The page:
January 25, 2019
Contact: Casey Rettig
Phone Number: (415) 436-7994
Fresno man charged with two counts of distributing fentanyl resulting in death
FRESNO, Calif. — A federal grand jury returned a two-count indictment Thursday against Darnell Pearson, 40, of Fresno, charging him with distribution of fentanyl resulting in death, U.S. Attorney McGregor W. Scott announced.
“This defendant is alleged to have sold cocaine that was, in fact, fentanyl and caused the deaths of two people and serious injury to two others,” U.S. Attorney Scott stated. “Fentanyl is extremely dangerous and is a serious public health threat in our area and the nation as a whole. Even trace amounts of this drug can be lethal, and it poses serious risks to those who come into contact with it, including first responders. We will continue to work with our state and federal partners to target those who distribute this poison in our communities.”
According to court documents, on January 7, 2019, law enforcement officers responded to a call concerning an overdose in Fresno and found three individuals on the ground with faint or no pulse. All three individuals were transported to Community Regional Medical Center for treatment. One of the individuals was pronounced dead on January 10, 2019. A toxicology report determined that the cause of death for the individual was overdose from fentanyl. The other two individuals survived and were later released from the hospital. Pearson is charged in count one with distributing fentanyl to the three individuals resulting in death of one and serious bodily injury to the other two.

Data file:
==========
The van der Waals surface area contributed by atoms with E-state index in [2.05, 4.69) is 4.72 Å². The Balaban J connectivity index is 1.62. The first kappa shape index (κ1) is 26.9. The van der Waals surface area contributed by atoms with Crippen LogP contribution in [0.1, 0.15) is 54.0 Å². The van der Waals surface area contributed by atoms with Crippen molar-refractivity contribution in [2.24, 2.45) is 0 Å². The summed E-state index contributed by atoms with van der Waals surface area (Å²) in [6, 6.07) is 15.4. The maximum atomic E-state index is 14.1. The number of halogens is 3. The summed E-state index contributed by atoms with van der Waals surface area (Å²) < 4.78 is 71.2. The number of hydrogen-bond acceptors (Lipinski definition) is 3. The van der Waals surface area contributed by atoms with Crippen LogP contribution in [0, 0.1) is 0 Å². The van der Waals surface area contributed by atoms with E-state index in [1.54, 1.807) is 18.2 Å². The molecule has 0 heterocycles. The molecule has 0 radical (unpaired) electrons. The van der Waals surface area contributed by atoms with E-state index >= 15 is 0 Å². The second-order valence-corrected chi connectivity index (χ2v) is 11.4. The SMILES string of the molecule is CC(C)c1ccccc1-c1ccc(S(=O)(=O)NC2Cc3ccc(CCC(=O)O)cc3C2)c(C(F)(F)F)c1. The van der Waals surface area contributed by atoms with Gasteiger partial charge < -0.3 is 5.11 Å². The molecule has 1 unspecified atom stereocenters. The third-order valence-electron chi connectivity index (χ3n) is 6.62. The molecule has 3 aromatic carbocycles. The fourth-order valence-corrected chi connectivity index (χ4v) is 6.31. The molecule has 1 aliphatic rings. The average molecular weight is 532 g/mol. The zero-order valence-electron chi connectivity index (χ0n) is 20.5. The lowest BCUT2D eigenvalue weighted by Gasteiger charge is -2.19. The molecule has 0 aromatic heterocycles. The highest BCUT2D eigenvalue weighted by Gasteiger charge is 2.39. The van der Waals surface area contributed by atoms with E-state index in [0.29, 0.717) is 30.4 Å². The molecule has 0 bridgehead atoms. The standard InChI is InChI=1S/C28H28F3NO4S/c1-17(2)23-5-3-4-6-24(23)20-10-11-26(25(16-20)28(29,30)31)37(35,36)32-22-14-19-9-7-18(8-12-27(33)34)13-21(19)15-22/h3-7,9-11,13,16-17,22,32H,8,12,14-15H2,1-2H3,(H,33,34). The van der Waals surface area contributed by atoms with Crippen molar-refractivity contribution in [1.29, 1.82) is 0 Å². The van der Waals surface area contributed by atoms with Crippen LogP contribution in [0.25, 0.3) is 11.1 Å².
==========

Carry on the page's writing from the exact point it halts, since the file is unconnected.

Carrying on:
The second count of the indictment charges Pearson with distributing fentanyl to a victim in Madera, resulting in death on January 7, 2019.
This case is the product of an investigation by the U.S. Drug Enforcement Administration, Homeland Security Investigations, the Fresno Police Department, and the Madera Police Department. Assistant U.S. Attorneys Laurel Montoya and Jeffrey A. Spivak are prosecuting the case.
If convicted, Pearson faces a minimum statutory penalty of 20 years in prison, a maximum of life in prison, and a $1 million fine on each count. Any sentence, however, would be determined at the discretion of the court after consideration of any applicable statutory factors and the Federal Sentencing Guidelines, which take into account a number of variables. The charges are only allegations; the defendant is presumed innocent until and unless proven guilty beyond a reasonable doubt.